Costly and life-threatening miscommunication: Cold blooded motivation would be one of the worst-case cybercrime scenarios here. What would happen if an individual came into an emergency room from an accident and, because his or her EHR was modified, given the wrong medication or an infusion of the wrong blood type? It would be an effective way to commit murder and get away with it. Administering incorrect therapy due to illegal tampering of records can also pose an injurious threat to a person’s health.

Increased premiums, loss or denial of coverage: Unauthorized changes to an individual’s records could also result in misinterpretation of an individual’s true health condition and change the factors that dictate the cost of health or life insurance premiums. What would be your recourse in such a case?

Potential malpractice accusations and risk: Not only is a patient’s safety and privacy a concern when attackers strike, but the ripple effect on medical professionals who are treating patients with altered records could also suffer. The high premiums of malpractice insurance is one of the driving forces of everyone’s healthcare costs.

Public embarrassment and loss of job: What if your prior treatment for mental health or another condition was publicly revealed? Individuals may face the trauma of public embarrassment, scrutiny or the fear of losing your job.

Targeted scam attacks: What would happen if your prescription details or ailment information was sold to scammers with offers of cheap medication or treatment? Acting upon such offers could result in severe health complications. Furthermore, what if you were not interested in such offers? If the scammers have your email address and doctor’s name it would be relatively easy to create a convincing email that installs malware on your computer. Then all the information on your computer would become available for the taking.

Biometrics Data: With the emergence of biometrics data, unique dangers emerge, partially due to the permanence of identifiers such as fingerprint data. Like other personally identifiable information (PII), once released, biometric data poses continual risk to the victim. As more applications utilize biometrics data for login credentials, hackers may further compromise a user’s PII with whatever device s/he stores it on. Cybercriminals may also use biometric data to track and detect locations where people visit, e.g. secured perimeters.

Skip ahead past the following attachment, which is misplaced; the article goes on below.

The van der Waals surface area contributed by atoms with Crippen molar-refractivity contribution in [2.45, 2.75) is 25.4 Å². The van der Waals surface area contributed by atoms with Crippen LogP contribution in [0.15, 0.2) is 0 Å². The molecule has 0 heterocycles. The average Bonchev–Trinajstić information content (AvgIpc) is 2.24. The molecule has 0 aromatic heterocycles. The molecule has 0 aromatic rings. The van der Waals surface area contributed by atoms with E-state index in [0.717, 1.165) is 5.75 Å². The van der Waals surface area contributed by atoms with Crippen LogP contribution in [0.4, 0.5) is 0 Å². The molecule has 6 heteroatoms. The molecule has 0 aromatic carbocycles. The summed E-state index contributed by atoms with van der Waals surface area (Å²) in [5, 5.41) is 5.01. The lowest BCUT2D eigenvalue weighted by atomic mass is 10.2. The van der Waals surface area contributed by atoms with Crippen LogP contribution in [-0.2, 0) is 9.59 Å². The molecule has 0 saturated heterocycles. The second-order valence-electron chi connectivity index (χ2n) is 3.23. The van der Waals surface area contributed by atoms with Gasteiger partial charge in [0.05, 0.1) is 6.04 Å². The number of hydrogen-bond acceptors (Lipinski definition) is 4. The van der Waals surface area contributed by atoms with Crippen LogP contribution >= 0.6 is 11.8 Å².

It is hard to wrap your head around the scope of an Electronic Health Records Data Breach. When credit card information is compromised, the shelf life is pretty short, restitution is swift, and everyone moves on. But medical information is highly sensitive, and its shelf-life is the lifetime of the individual. The collateral damage to an individual could extend much further than simply ruining his or her credit –  it could even be deadly. How, then, will a mere two years of credit monitoring genuinely help? Organizations need to take as proactive approach to securing sensitive data.

ThreatModeler Helps Healthcare Organizations to Understand Their Attack Surfaces

The private and sensitive data that a healthcare organization processes takes on multiple purposes. This poses a threat on a privacy, operational and safety level. In order to get a better understanding of an organization’s risk, it is important to review the different healthcare assets within an organization.

ThreatModeler is an automated tool that can help organizations to map out their IT infrastructure – from web, to mobile, to IoT-embedded applications – to paint a clear picture of their attack surface. Healthcare security managers can prioritize their strategy to manage risk. To learn more about the benefits of using ThreatModeler, we recommend scheduling a live demo with a threat modeling expert. You can also contact us if you have any questions.